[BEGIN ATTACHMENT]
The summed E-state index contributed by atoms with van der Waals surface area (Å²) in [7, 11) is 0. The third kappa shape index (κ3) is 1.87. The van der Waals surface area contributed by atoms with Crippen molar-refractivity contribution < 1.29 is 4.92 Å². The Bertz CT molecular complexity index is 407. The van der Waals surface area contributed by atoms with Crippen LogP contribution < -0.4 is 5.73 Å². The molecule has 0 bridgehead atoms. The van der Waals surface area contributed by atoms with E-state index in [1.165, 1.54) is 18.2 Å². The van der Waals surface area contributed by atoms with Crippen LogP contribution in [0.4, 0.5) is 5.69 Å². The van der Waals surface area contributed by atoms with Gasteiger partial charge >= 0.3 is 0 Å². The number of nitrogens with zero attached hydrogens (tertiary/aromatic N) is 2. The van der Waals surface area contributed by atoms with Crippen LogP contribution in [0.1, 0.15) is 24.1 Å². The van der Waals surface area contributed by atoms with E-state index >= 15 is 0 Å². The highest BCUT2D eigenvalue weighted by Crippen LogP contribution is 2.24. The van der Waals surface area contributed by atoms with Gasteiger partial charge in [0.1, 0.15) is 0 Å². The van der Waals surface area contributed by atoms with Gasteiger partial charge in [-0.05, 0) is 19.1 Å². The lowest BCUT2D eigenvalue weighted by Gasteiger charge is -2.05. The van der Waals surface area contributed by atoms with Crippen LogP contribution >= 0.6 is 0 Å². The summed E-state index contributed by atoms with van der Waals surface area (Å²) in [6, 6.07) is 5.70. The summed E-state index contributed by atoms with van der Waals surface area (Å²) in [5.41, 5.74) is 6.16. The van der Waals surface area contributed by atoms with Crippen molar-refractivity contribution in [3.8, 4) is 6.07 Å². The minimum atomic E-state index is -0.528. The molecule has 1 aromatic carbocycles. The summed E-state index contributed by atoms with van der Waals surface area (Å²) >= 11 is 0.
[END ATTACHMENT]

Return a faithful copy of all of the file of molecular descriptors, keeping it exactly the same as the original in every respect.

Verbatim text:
The summed E-state index contributed by atoms with van der Waals surface area (Å²) in [7, 11) is 0. The third kappa shape index (κ3) is 1.87. The van der Waals surface area contributed by atoms with Crippen molar-refractivity contribution < 1.29 is 4.92 Å². The Bertz CT molecular complexity index is 407. The van der Waals surface area contributed by atoms with Crippen LogP contribution < -0.4 is 5.73 Å². The molecule has 0 bridgehead atoms. The van der Waals surface area contributed by atoms with E-state index in [1.165, 1.54) is 18.2 Å². The van der Waals surface area contributed by atoms with Crippen LogP contribution in [0.4, 0.5) is 5.69 Å². The van der Waals surface area contributed by atoms with Gasteiger partial charge >= 0.3 is 0 Å². The number of nitrogens with zero attached hydrogens (tertiary/aromatic N) is 2. The van der Waals surface area contributed by atoms with Crippen LogP contribution in [0.1, 0.15) is 24.1 Å². The van der Waals surface area contributed by atoms with E-state index >= 15 is 0 Å². The highest BCUT2D eigenvalue weighted by Crippen LogP contribution is 2.24. The van der Waals surface area contributed by atoms with Gasteiger partial charge in [0.1, 0.15) is 0 Å². The van der Waals surface area contributed by atoms with Gasteiger partial charge in [-0.05, 0) is 19.1 Å². The lowest BCUT2D eigenvalue weighted by Gasteiger charge is -2.05. The van der Waals surface area contributed by atoms with Crippen LogP contribution >= 0.6 is 0 Å². The summed E-state index contributed by atoms with van der Waals surface area (Å²) in [6, 6.07) is 5.70. The summed E-state index contributed by atoms with van der Waals surface area (Å²) in [5.41, 5.74) is 6.16. The van der Waals surface area contributed by atoms with Crippen molar-refractivity contribution in [3.8, 4) is 6.07 Å². The minimum atomic E-state index is -0.528. The molecule has 1 aromatic carbocycles. The summed E-state index contributed by atoms with van der Waals surface area (Å²) >= 11 is 0.